“The mission of I AM UNBEATABLE is to raise awareness, educate and prevent domestic violence against women and children through real stories of real people.”-iamunbeatable.com
The I AM UNBEATABLE exhibit of Donna Ferrato’s photographic journalism is groundbreaking work. It isn’t a wonder that Ferrato is a highly acclaimed journalist, with a multitude of awards in her repertoire. However, it is clear that Ferrato isn’t interested in earning awards, but rather, wants to reveal the disturbances of relationships and give society the truth about domestic violence. If domestic violence doesn’t affect your own life, you are likely to feel distanced from the subject. The photographs forcibly call public attention to this problem; they aren’t just articles with statistics of domestic violence that we read and unfortunately, quickly disregard. Ferrato’s exhibit shows real people and tells their real stories. When we see these victims of abuse, we see their pain and domestic violence becomes real for us as well.
One of the first photos we were shown at the exhibit was a double image piece depicting a man striking his wife in their home bathroom. Ferrato had been living with the couple and documenting their lifestyle. She was able to capture their violent incident with her camera and share it with the world. The shot was so vivid and terrifying. The woman was leaned back against the counter, the man overpowering her, striking her face. In the reflection of the bathroom mirror we see his cold expression. He is serious, almost calm. He knows exactly what he is dong. These images speak a lot for stereotypical gender dynamics and how we see these portrayed in everyday life. The woman’s body language made her look inferior, powerless. She was cornered and had no way to protect herself. Her husband, by contrast, is displaying what we consider typical male behavior of power and control. Domestic violence certainly deals with an imbalance of power. One person’s strength is used to injure or harm someone else. As Kristin Barber explained in her article “Sex and Power,” she suggests that sex is defined “in terms of men’s dominance and women’s submission” (Barber 45). In fact, this is the type of “heteronormative” culture that has reappeared in a lot of social constructivist discourse. As long as men are in positions of power and sex is defined in heteronormative terms, we will see these gender dynamics played out not only in sex but the relationships between two people. Here are Donna Ferrato’s featured images of this couple:
The main series of photographs in the exhibit is dedicated to a woman named Sarah’s story. Sarah characterizes the type of woman that Ferrato was looking for to help unveil some of the trealities the come with domestic abuse. Ferrato was seeking a “heroine” of sorts and whom she came across was Sarah. Sarah survived her tragic situation and was able to piece together a new life for herself and her two sons. At age 13, she was involved with an 18 year old boy. He basically stole her from reality by brainwashing her with ideas of a “fairytale.” He raped her and dominated every aspect of her life for years. The physical injuries that Sarah sustained from her ex were extreme, among them a broken jaw.
The thing about domestic violence is that it is not limited to an exchange between two partners, such as Sarah and her ex. This violence permeated their relationship and affected Sarah’s two sons as well. They had to witness their mom being beaten by their father, and when they would bravely intervene, they too were subjected to his abuse. At one point, the exhibit mentions, the younger son was remembered to have had screamed, “He’s going to kill Mama”. These boys witnessed such brutal violence at such a young age, and statistics suggest that they could have become a part of that cycle of violence had Sarah not been able to remove them all from the situation at hand. She, unlike too many other women, was able to extract herself from a violent relationship and found refuge for her and her sons. In so many other cases though, women are unable to escape these realities. According to domesticviolencestatistics.org, a woman is assaulted or beaten every 9 seconds in the US.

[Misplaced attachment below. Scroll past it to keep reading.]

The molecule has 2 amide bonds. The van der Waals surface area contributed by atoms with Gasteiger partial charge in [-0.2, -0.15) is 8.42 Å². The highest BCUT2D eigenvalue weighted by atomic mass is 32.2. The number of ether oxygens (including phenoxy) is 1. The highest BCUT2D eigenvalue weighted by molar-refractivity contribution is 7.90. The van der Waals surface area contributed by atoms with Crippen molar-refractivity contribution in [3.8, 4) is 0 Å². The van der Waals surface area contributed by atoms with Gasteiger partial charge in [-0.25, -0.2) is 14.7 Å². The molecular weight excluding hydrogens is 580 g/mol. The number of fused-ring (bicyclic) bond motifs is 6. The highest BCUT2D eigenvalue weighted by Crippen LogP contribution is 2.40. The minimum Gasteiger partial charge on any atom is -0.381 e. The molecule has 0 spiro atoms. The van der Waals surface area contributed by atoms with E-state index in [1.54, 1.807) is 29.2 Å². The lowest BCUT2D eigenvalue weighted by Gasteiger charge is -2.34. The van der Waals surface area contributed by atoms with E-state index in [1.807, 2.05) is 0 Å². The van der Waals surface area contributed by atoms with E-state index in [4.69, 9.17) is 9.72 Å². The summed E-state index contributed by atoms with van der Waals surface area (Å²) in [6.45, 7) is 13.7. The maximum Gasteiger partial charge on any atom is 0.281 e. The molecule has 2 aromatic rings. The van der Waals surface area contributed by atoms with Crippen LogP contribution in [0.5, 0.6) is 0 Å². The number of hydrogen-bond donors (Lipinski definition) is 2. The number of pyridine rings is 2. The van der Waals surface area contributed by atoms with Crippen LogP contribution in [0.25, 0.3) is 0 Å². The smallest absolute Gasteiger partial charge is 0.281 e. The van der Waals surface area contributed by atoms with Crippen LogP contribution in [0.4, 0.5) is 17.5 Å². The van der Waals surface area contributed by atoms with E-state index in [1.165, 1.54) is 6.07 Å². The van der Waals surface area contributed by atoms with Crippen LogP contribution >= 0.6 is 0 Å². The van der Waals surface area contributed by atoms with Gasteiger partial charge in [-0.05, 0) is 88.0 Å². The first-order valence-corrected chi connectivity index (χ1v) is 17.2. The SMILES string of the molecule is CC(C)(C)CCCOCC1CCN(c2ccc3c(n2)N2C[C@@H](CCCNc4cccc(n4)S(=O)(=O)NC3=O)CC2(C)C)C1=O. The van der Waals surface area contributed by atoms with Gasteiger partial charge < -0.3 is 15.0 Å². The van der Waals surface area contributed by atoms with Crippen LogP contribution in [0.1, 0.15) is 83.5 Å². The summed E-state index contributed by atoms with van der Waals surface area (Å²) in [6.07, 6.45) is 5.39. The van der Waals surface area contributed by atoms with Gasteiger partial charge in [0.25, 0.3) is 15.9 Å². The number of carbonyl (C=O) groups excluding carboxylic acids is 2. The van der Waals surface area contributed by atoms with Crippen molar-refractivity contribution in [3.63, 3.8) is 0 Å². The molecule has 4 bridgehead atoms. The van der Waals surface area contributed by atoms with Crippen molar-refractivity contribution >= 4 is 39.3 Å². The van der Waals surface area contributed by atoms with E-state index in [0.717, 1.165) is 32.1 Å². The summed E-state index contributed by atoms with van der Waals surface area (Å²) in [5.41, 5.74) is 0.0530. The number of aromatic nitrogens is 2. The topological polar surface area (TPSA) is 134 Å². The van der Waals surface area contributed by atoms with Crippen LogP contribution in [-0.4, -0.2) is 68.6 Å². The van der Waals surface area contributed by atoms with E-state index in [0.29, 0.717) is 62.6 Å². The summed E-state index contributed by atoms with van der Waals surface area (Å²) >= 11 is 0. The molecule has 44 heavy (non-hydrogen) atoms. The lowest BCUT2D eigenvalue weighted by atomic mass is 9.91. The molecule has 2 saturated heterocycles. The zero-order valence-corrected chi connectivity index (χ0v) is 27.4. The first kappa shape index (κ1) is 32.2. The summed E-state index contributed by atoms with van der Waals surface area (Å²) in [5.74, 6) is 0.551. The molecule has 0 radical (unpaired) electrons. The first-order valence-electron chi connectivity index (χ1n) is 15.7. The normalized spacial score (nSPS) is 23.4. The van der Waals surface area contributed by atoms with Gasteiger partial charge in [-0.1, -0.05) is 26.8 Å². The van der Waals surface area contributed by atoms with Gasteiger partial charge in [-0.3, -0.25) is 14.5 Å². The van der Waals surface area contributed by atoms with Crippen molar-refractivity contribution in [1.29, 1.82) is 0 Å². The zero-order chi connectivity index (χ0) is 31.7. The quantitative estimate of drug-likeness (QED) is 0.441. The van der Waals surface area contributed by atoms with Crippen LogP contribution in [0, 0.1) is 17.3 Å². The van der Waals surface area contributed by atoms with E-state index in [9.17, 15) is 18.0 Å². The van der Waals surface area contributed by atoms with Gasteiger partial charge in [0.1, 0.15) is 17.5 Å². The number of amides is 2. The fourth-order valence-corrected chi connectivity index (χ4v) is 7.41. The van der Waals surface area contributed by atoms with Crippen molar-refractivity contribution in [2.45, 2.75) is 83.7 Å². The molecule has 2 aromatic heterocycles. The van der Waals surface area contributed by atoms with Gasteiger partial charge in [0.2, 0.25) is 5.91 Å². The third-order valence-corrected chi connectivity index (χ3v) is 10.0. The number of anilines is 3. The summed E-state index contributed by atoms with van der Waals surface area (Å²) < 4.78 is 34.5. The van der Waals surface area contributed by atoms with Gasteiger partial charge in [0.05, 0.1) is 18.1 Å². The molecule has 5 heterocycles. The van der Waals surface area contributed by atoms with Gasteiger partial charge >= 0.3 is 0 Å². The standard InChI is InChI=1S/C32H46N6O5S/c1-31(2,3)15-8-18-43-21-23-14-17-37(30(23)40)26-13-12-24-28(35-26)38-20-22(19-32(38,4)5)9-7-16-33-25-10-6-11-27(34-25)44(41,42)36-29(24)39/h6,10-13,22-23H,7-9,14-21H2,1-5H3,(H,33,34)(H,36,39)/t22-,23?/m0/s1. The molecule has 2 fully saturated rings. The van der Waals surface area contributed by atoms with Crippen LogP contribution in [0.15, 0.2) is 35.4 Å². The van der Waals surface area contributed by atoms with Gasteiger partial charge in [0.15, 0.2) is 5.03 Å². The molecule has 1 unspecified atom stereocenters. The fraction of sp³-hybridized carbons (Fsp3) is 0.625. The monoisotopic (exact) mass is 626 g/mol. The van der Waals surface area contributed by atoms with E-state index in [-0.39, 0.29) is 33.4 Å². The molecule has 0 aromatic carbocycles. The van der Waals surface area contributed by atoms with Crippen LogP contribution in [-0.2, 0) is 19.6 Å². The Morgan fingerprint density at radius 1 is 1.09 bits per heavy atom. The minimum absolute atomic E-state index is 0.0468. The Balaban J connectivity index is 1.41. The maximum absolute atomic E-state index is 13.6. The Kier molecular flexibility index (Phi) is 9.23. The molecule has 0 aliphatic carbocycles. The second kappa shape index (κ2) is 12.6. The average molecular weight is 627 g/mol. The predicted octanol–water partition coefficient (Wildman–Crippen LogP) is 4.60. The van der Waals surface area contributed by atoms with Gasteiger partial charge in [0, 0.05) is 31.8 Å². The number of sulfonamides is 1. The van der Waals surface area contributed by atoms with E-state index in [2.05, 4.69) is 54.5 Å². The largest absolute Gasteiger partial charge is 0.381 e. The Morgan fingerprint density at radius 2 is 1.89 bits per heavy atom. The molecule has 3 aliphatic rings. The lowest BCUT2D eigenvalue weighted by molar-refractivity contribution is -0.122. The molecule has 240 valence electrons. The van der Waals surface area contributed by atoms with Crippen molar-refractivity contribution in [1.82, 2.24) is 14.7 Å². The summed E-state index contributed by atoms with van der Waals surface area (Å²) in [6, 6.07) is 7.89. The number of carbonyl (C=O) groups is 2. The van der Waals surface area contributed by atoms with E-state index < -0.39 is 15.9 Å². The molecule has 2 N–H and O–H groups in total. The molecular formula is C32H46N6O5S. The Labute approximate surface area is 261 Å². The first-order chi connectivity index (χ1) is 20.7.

Source: I AM UNBEATABLE exhibit photo, Donna Ferrato.
That being said, domestic violence does not end when the woman leaves the abuser. In fact, according to the exhibit, there is a very high murder rate of women who have left their abusing partners. Fear dominates the lives of the woman and her family even after she find the courage or ability to leave. For example, Sarah experienced “paralyzing anxiety attacks” in the time that followed her escape. She and her boys lived in fear that they would have a fatal encounter with Sarah’s ex, the boys’ father.
As we look at cases of domestic violence, what we often see is a history of the violent behavior. Sarah was in an abusive relationship with her ex for so many years before she was able to leave him. Some women are in abusive relationships and they aren’t ever able to leave. We ask ourselves, why not? If only it were that simple. As mentioned before, there is a great deal of fear that is involved in these relationships. Women may not leave because they are afraid of what the man will do to her if she does. Even more, these relationships become the woman’s sole and entire reality. For many women like Sarah, they have become so inferior to the man that he has a hand in every facet of day to day life. So if they decided to leave, where would they go? Often left with no peers or family to turn to, we simply cannot expect these women to answer that question.